Facebook warns investors that more Cambridge Analyticas are likely

  • Facebook didn't mention Cambridge Analytica by name in its filing, but clearly told investors that more such incidents will probably be discovered.
  • Facebook's business is holding up just fine so far and the stock jumped more than 9 percent on Thursday after the company's results topped analysts' estimates.
Mark Zuckerberg testifies before the House Energy and Commerce Committee in the Rayburn House Office Building on Capitol Hill April 11, 2018.
Chip Somodevilla | Getty Images
Mark Zuckerberg testifies before the House Energy and Commerce Committee in the Rayburn House Office Building on Capitol Hill April 11, 2018.

Buried on page 46 of Facebook's quarterly report, deep in the risk factors section, is an ominous warning to investors: Cambridge Analytica is probably not alone.

"We anticipate that we will discover and announce additional incidents of misuse of user data or other undesirable activity by third parties," Facebook said in the filing published on Thursday. "We may also be notified of such incidents or activity via the media or other third parties."

Ever since the suspension last month of data analytics firm Cambridge Analytica for its improper use of data, Facebook users and investors, as well as lawmakers, have been asking if this was an isolated incident or if there's more to come.

Facebook has admitted that the data of 87 million users' profiles, including CEO Mark Zuckerberg's, may have been improperly shared with the political data analytics firm. But the crisis only surfaced after Facebook was alerted by various publications that were preparing stories about Cambridge Analytica's use of data to target users with tailored ads and other messages ahead of the 2016 presidential election.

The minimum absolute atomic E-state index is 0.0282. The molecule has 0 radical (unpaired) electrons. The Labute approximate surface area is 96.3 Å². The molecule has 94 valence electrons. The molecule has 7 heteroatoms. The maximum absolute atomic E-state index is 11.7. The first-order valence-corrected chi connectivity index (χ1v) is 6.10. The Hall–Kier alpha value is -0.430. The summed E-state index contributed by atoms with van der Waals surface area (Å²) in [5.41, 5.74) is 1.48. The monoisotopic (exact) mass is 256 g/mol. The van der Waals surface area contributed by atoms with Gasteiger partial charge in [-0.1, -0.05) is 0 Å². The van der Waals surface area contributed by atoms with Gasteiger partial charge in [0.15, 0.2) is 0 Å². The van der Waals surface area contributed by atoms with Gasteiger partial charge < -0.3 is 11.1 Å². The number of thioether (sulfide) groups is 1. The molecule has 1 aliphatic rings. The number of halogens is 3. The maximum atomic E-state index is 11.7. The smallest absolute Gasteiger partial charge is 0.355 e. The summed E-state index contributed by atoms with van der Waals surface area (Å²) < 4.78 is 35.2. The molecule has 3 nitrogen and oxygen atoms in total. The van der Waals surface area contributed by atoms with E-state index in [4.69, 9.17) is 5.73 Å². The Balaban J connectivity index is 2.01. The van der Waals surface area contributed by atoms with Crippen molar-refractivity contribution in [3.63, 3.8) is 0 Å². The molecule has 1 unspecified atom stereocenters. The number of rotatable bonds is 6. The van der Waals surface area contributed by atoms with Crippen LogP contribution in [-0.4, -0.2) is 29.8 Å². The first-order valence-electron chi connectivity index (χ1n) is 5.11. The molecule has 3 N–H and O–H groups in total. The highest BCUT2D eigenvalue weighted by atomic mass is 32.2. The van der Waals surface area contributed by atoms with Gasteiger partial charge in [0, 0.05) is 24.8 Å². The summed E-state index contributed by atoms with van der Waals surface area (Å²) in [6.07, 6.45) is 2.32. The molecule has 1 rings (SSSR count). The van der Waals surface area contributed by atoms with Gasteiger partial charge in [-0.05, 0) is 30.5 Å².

Zuckerberg later said that Facebook was auditing thousands of apps in search of "suspicious activity" and would ban any developers engaged in improper data collection or use.

In its quarterly report, Facebook said that reports of additional incidents "may negatively affect user trust and engagement, harm our reputation and brands, and adversely affect our business and financial results."

Thus far, the business is holding up fine. Facebook shares surged 9.1 percent on Thursday, a day after the company reported better-than-expected first quarter profit and sales. The stock is still down 5.9 percent since the initial Cambridge Analytica report on March 16.

Here's the full excerpt from Thursday's filing:

We anticipate that our ongoing investments in safety, security, and content review will identify additional instances of misuse of user data or other undesirable activity by third parties on our platform.

In addition to our efforts to mitigate cybersecurity risks, we are making significant investments in safety, security, and content review efforts to combat misuse of our services and user data by third parties, including investigations and audits of platform applications that previously accessed information of a large number of users of our services. As a result of these efforts we anticipate that we will discover and announce additional incidents of misuse of user data or other undesirable activity by third parties. We may also be notified of such incidents or activity via the media or other third parties. Such incidents and activities may include the use of user data in a manner inconsistent with our terms or policies, the existence of false or undesirable user accounts, election interference, improper ad purchases, activities that threaten people's safety on- or offline, or instances of spamming, scraping, or spreading misinformation. The discovery of the foregoing may negatively affect user trust and engagement, harm our reputation and brands, and adversely affect our business and financial results. Any such discoveries may also subject us to additional litigation and regulatory inquiries, which could subject us to monetary penalties and damages, divert management's time and attention, and lead to enhanced regulatory oversight.